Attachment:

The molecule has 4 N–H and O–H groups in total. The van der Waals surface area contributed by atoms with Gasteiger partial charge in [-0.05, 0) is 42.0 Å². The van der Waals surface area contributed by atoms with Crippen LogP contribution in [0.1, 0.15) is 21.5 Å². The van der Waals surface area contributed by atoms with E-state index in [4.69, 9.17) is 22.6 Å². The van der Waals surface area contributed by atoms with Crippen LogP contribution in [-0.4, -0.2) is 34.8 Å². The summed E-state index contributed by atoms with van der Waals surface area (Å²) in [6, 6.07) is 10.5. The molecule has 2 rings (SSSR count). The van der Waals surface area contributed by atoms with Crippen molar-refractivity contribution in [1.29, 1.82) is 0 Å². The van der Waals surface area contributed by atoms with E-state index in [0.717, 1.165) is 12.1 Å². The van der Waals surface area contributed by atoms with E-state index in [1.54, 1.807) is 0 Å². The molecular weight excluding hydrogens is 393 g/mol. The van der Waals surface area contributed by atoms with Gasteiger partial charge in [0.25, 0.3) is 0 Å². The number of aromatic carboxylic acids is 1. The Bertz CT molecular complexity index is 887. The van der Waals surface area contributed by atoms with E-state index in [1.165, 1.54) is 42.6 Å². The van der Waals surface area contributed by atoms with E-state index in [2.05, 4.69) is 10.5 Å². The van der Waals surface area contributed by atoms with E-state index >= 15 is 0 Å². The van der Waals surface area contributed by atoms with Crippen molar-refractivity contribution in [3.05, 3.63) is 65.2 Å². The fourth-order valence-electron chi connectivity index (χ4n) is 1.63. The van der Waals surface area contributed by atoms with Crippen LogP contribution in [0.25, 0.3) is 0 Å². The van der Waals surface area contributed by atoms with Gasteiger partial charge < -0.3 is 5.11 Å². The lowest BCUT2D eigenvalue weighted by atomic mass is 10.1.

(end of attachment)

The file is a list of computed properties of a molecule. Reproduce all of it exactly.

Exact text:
The molecule has 4 N–H and O–H groups in total. The van der Waals surface area contributed by atoms with Gasteiger partial charge in [-0.05, 0) is 42.0 Å². The van der Waals surface area contributed by atoms with Crippen LogP contribution in [0.1, 0.15) is 21.5 Å². The van der Waals surface area contributed by atoms with E-state index in [4.69, 9.17) is 22.6 Å². The van der Waals surface area contributed by atoms with Crippen LogP contribution in [-0.4, -0.2) is 34.8 Å². The summed E-state index contributed by atoms with van der Waals surface area (Å²) in [6, 6.07) is 10.5. The molecule has 2 rings (SSSR count). The van der Waals surface area contributed by atoms with Crippen molar-refractivity contribution in [1.29, 1.82) is 0 Å². The van der Waals surface area contributed by atoms with E-state index in [0.717, 1.165) is 12.1 Å². The van der Waals surface area contributed by atoms with E-state index in [1.54, 1.807) is 0 Å². The molecular weight excluding hydrogens is 393 g/mol. The van der Waals surface area contributed by atoms with Gasteiger partial charge in [0.25, 0.3) is 0 Å². The number of aromatic carboxylic acids is 1. The Bertz CT molecular complexity index is 887. The van der Waals surface area contributed by atoms with E-state index in [1.165, 1.54) is 42.6 Å². The van der Waals surface area contributed by atoms with E-state index in [2.05, 4.69) is 10.5 Å². The van der Waals surface area contributed by atoms with E-state index >= 15 is 0 Å². The van der Waals surface area contributed by atoms with Crippen molar-refractivity contribution in [3.05, 3.63) is 65.2 Å². The fourth-order valence-electron chi connectivity index (χ4n) is 1.63. The van der Waals surface area contributed by atoms with Crippen LogP contribution in [0.25, 0.3) is 0 Å². The van der Waals surface area contributed by atoms with Gasteiger partial charge < -0.3 is 5.11 Å². The lowest BCUT2D eigenvalue weighted by atomic mass is 10.1.